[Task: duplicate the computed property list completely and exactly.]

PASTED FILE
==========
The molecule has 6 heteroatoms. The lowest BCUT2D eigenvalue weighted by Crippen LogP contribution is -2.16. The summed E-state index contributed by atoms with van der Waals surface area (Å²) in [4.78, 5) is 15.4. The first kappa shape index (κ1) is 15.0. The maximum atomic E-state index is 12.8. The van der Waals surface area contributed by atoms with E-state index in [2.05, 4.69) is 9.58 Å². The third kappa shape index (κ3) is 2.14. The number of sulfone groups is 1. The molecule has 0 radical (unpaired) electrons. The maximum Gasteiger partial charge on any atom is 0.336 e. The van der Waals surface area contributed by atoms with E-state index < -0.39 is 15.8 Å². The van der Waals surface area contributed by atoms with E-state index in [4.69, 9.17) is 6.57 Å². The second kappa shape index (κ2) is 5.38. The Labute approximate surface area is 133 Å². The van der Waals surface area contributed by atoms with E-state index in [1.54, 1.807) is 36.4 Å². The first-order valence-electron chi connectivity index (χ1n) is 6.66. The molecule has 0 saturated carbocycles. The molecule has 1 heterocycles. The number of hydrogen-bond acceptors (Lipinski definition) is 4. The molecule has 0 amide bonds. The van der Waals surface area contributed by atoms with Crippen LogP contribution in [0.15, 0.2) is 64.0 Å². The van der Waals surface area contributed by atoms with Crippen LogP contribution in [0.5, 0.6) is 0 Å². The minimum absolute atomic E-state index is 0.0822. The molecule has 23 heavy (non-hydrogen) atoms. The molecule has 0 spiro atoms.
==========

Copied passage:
The molecule has 6 heteroatoms. The lowest BCUT2D eigenvalue weighted by Crippen LogP contribution is -2.16. The summed E-state index contributed by atoms with van der Waals surface area (Å²) in [4.78, 5) is 15.4. The first kappa shape index (κ1) is 15.0. The maximum atomic E-state index is 12.8. The van der Waals surface area contributed by atoms with E-state index in [2.05, 4.69) is 9.58 Å². The third kappa shape index (κ3) is 2.14. The number of sulfone groups is 1. The molecule has 0 radical (unpaired) electrons. The maximum Gasteiger partial charge on any atom is 0.336 e. The van der Waals surface area contributed by atoms with E-state index < -0.39 is 15.8 Å². The van der Waals surface area contributed by atoms with E-state index in [4.69, 9.17) is 6.57 Å². The second kappa shape index (κ2) is 5.38. The Labute approximate surface area is 133 Å². The van der Waals surface area contributed by atoms with E-state index in [1.54, 1.807) is 36.4 Å². The first-order valence-electron chi connectivity index (χ1n) is 6.66. The molecule has 0 saturated carbocycles. The molecule has 1 heterocycles. The number of hydrogen-bond acceptors (Lipinski definition) is 4. The molecule has 0 amide bonds. The van der Waals surface area contributed by atoms with Crippen LogP contribution in [0.15, 0.2) is 64.0 Å². The van der Waals surface area contributed by atoms with Crippen LogP contribution in [0.5, 0.6) is 0 Å². The minimum absolute atomic E-state index is 0.0822. The molecule has 23 heavy (non-hydrogen) atoms. The molecule has 0 spiro atoms.